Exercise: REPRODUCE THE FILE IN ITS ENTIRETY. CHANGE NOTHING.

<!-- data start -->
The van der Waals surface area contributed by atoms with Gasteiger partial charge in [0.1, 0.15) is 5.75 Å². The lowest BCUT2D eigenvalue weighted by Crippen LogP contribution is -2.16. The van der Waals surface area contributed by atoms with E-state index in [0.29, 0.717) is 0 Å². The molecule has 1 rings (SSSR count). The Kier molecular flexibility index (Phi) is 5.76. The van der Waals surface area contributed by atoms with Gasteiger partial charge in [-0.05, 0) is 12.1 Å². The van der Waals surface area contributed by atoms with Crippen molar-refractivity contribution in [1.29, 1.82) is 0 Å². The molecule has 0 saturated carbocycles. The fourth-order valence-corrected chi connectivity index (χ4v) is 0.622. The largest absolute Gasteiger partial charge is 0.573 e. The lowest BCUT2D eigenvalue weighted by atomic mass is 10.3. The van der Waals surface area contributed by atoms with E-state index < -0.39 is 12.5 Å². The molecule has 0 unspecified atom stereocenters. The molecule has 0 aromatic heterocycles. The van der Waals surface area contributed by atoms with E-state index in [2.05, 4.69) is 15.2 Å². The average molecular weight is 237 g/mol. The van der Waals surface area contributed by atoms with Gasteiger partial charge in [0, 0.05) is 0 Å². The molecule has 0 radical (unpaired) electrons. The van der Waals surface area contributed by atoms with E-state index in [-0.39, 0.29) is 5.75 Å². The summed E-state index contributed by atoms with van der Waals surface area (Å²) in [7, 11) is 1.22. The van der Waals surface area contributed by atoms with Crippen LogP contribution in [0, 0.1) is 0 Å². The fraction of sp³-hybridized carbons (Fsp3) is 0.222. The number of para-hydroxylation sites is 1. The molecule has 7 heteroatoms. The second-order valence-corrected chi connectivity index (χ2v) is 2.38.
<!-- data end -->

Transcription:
The van der Waals surface area contributed by atoms with Gasteiger partial charge in [0.1, 0.15) is 5.75 Å². The lowest BCUT2D eigenvalue weighted by Crippen LogP contribution is -2.16. The van der Waals surface area contributed by atoms with E-state index in [0.29, 0.717) is 0 Å². The molecule has 1 rings (SSSR count). The Kier molecular flexibility index (Phi) is 5.76. The van der Waals surface area contributed by atoms with Gasteiger partial charge in [-0.05, 0) is 12.1 Å². The van der Waals surface area contributed by atoms with Crippen molar-refractivity contribution in [1.29, 1.82) is 0 Å². The molecule has 0 saturated carbocycles. The fourth-order valence-corrected chi connectivity index (χ4v) is 0.622. The largest absolute Gasteiger partial charge is 0.573 e. The lowest BCUT2D eigenvalue weighted by atomic mass is 10.3. The van der Waals surface area contributed by atoms with E-state index < -0.39 is 12.5 Å². The molecule has 0 unspecified atom stereocenters. The molecule has 0 aromatic heterocycles. The van der Waals surface area contributed by atoms with E-state index in [2.05, 4.69) is 15.2 Å². The average molecular weight is 237 g/mol. The van der Waals surface area contributed by atoms with Gasteiger partial charge in [0, 0.05) is 0 Å². The molecule has 0 radical (unpaired) electrons. The van der Waals surface area contributed by atoms with E-state index in [-0.39, 0.29) is 5.75 Å². The summed E-state index contributed by atoms with van der Waals surface area (Å²) in [7, 11) is 1.22. The van der Waals surface area contributed by atoms with Crippen LogP contribution in [0, 0.1) is 0 Å². The fraction of sp³-hybridized carbons (Fsp3) is 0.222. The number of para-hydroxylation sites is 1. The molecule has 7 heteroatoms. The second-order valence-corrected chi connectivity index (χ2v) is 2.38.